When we did get to go home people were starting to stare at my baby, even going to the supermarket was never pleasant. Some would make comments, jokes or just steer their children away. Unbeknown to me, word was getting around Ben's school that I bashed her. One time, an older lady approached us to look at Janelle in her pram, and asked what was wrong with her. After me going to all the trouble of explaining her medical condition, she went on to say that she thought my boyfriend had bashed her.... she didn't even credit me with being married. I faced a lot of that over the early years of Janelle's life, but God always gave me the tolerance to never snap back at people. I understood that they were shocked to see a baby so disfigured and spoke before they had time to think, I can't blame them for that. I found it fascinating though that Janelle's brother and sister never saw that she was different, they had always known her like that, so it was normal for them.
The worst blow about Janelle's appearance came from someone who should have known better, a relieving doctor. While visiting in the hospital on his rounds, and after discussing her condition with me, his comment was, 'you think she looks ugly now, wait until she is older!' He had an English accent, so thinking I had misheard him, I asked him to repeat himself, and word for word he said it again! In what must have been micro seconds, three things went through my mind. First, I wondered if I could punch his face from across the cot. Then I thought I might start screaming and put on such a scene, that everyone would come running. But finally I decided to tell him that the top doctors in the country had assured me that with cosmetic help, she would look fine. However, I later reported him to my doctor, who was very mad and promised he wouldn't get away with upsetting me. Looking back now by this stage I was getting depressed and little things like that were not helping.... in fact nothing was helping. Living on the fifth floor of the hospital was not the most uplifting place to be and each day was a struggle to not suffocate in the grief that floated in and out of each ward.  Yet God had me in His arms, it was the Lord who held me together.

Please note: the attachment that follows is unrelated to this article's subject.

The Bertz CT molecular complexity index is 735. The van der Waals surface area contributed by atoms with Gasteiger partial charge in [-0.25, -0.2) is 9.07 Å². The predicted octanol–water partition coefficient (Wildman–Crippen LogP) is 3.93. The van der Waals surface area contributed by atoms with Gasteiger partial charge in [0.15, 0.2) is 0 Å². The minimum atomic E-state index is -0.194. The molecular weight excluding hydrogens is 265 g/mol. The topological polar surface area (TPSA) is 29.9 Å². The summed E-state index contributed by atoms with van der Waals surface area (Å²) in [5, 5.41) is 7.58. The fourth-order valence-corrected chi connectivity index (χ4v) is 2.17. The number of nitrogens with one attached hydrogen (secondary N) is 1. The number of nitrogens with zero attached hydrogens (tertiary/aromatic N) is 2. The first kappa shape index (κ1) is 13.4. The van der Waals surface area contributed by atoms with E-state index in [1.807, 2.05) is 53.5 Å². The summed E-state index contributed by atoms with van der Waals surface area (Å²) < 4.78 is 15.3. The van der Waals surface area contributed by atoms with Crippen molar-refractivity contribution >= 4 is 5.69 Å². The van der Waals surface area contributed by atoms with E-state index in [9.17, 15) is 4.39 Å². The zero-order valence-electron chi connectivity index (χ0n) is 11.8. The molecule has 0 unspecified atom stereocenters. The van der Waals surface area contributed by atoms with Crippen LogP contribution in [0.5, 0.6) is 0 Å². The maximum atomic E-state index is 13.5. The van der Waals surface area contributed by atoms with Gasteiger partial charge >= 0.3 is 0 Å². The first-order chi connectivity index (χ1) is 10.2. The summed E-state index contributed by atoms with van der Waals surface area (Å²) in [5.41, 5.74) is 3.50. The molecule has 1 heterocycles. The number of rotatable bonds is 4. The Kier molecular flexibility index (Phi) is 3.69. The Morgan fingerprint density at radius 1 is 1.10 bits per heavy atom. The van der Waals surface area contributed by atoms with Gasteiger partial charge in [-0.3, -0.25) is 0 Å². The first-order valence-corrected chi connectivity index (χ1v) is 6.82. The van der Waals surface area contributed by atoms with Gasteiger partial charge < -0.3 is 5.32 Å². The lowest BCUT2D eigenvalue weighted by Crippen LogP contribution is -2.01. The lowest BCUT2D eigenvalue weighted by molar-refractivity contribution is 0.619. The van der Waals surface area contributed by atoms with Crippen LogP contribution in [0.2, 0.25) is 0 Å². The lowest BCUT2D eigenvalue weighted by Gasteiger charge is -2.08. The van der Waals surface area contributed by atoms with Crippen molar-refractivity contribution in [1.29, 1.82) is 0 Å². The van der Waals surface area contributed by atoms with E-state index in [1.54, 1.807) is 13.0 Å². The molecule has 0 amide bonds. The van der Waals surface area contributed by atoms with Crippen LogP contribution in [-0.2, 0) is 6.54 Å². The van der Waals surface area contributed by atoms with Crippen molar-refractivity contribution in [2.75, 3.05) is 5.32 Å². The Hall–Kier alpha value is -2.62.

Read part 5 here 


Thinking of those times…so long ago…and yet all we could ever
do …was pray for you all…you had all the support you could get…but we still felt so helpless…it is soooo lovely to see Janelle (and Mum) happy and soooo content….. love
, hugs, prayers to you all..xx??

Lorraine Greaves

Wow brings back so many emotions and memories ,can l share on liberty family church community page

Rosa Bullas

Lovely your Mumma has written so well, I feel inspired by her what an amazing Mumma you have God always knows what he’s doing hey he made sure you had one of the best, I so look forward to reading be rest xxxxxxx